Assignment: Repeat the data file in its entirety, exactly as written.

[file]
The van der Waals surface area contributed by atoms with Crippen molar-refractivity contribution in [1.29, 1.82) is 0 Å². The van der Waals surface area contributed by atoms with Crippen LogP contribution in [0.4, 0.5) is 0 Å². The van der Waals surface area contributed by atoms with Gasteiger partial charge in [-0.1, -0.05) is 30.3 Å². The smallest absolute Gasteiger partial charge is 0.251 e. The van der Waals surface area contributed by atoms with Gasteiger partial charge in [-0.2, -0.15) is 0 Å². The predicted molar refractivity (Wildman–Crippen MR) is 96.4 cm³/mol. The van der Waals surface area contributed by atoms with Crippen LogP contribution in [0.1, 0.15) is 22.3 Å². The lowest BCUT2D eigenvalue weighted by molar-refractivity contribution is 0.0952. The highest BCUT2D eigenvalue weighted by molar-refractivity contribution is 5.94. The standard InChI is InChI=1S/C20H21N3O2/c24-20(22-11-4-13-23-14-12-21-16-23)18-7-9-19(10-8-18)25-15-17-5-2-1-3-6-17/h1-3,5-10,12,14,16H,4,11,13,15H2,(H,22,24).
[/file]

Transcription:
The van der Waals surface area contributed by atoms with Crippen molar-refractivity contribution in [1.29, 1.82) is 0 Å². The van der Waals surface area contributed by atoms with Crippen LogP contribution in [0.4, 0.5) is 0 Å². The van der Waals surface area contributed by atoms with Gasteiger partial charge in [-0.1, -0.05) is 30.3 Å². The smallest absolute Gasteiger partial charge is 0.251 e. The van der Waals surface area contributed by atoms with Gasteiger partial charge in [-0.2, -0.15) is 0 Å². The predicted molar refractivity (Wildman–Crippen MR) is 96.4 cm³/mol. The van der Waals surface area contributed by atoms with Crippen LogP contribution in [0.1, 0.15) is 22.3 Å². The lowest BCUT2D eigenvalue weighted by molar-refractivity contribution is 0.0952. The highest BCUT2D eigenvalue weighted by molar-refractivity contribution is 5.94. The standard InChI is InChI=1S/C20H21N3O2/c24-20(22-11-4-13-23-14-12-21-16-23)18-7-9-19(10-8-18)25-15-17-5-2-1-3-6-17/h1-3,5-10,12,14,16H,4,11,13,15H2,(H,22,24).